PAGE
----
Sometimes, I feel like options for adding logic to an online survey can seem super complicated and overwhelming. Let’s clear up that myth.
Adding Logic to An Online Survey
I recently put together a short survey that was an event follow-up survey. As I was looking through the questions one last time, not having added any logic to the survey, I suddenly realized I had missed a prime opportunity to avoid being redundant to my respondents. I had asked early in the survey whether the event the respondents were providing feedback on was the first event of its type they had attended. Later, I asked how this event compared to other such events they may have attended. In order to acknowledge those for whom this was their first event, I did the traditional thing: add an option that said, “I have not attended other events.”
Oops! Rewind. Let’s try doing this a different way by adding logic to an online survey.
Instead of making respondents who already told me this was their first event tell me again that this was their first event, I could use show/hide question logic. Sound complicated? It isn’t – at all.
I went to the “how did this compare” question, clicked on Logic, selected Show/Hide Question Logic, and created my criteria (respondents said this was their first event). Using this criteria I decided to show the question by default but hide the question if respondents did say this had been their first event.
So now, for those who said this had been their first event, they don’t have to tell me one more time that they haven’t attended another event. In fact, they won’t even know the “how did this compare to other events” question exists (unless they’re reading this post). That’s the magic of adding logic to an online survey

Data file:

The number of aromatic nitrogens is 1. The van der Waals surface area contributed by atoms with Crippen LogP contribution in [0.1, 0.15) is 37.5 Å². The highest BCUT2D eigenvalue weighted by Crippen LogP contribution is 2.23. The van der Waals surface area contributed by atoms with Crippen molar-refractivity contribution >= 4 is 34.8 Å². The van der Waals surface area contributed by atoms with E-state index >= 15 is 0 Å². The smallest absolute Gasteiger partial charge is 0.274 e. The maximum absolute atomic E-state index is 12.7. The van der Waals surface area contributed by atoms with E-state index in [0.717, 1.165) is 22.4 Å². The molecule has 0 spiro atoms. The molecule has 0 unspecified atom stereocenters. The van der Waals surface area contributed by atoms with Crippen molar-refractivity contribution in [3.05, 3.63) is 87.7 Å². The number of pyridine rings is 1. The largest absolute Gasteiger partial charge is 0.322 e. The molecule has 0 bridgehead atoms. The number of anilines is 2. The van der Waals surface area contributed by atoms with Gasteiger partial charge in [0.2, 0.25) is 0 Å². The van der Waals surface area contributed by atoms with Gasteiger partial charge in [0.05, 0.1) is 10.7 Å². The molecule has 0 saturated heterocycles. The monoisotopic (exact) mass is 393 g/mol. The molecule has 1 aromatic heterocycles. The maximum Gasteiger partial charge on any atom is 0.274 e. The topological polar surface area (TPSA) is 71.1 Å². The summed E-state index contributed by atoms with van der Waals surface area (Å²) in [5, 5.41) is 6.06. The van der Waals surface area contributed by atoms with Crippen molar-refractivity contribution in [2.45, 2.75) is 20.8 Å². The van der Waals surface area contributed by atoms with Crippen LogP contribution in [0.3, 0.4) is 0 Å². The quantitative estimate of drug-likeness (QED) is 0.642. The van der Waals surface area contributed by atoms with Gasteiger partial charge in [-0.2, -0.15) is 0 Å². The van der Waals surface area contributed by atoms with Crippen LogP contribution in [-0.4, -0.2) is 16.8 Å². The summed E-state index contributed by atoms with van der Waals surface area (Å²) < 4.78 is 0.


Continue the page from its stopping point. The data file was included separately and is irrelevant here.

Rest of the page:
This example is a simple illustration of the fact that any time you can spare respondents from having to repeat themselves unnecessarily, or from having to see questions that just don’t apply to them, it’s a great time to use logic in your surveys. Even short, 5-minute surveys can benefit from using logic!
Logic options available
I’m not going to dive into the many logic options available to our QuestionPro clients, but let’s review three of the more common options.
- Branching/Skip logic. Let’s say you have a few questions that some respondents could simply skip over based on their previous responses in the survey. Enter the branching logic option! This allows you to let those respondents ignore questions that don’t apply. For example, let’s say you’re asking about respondents’ use of a particular product. Some say yes they use that product frequently, others haven’t used it in at least a year. But you’d like everyone to answer some demographic questions at the end. For those who use the product frequently, you can give them a few more questions about their experience; the rest can skip to the demographic section of the survey.
- Dynamic comment box. This is one I love to show, because I have used it many times in the surveys I’ve generated (in fact, it’s used in the feedback tab on our blog posts). It saves the questionnaire programmer from needing to create a separate open-ended text question with skip logic applied. Instead, the comment box appears as needed based on responses given to a single-choice or multiple-choice question.
- Delayed branching/skip logic. But wait, didn’t I just talk about this? Yes, but delayed branching logic lets you use criteria that routes respondents based on answers to multiple questions, not just one question.
A word of caution
When adding logic to an online survey, be extra sure you’re testing your surveys thoroughly. This is especially true for surveys where you might have a few branching options or where you use the show/hide question option more than once, etc. For one particular super-complicated survey with multiple branching options, I actually had a spreadsheet that I kept to keep track of who branched where, based on what question or criteria. It was extremely helpful when it came to testing the different tracks. We also tested that survey vigorously – meaning we had all sorts of people testing it multiple times to be sure that the logic was all working as expected. But, as complicated as that may have been, it saved respondents from having to answer questions that didn’t apply to them, meaning we received more accurate data that didn’t need to be sorted through to remove all the “N/A” answers we would have otherwise collected. Win-win!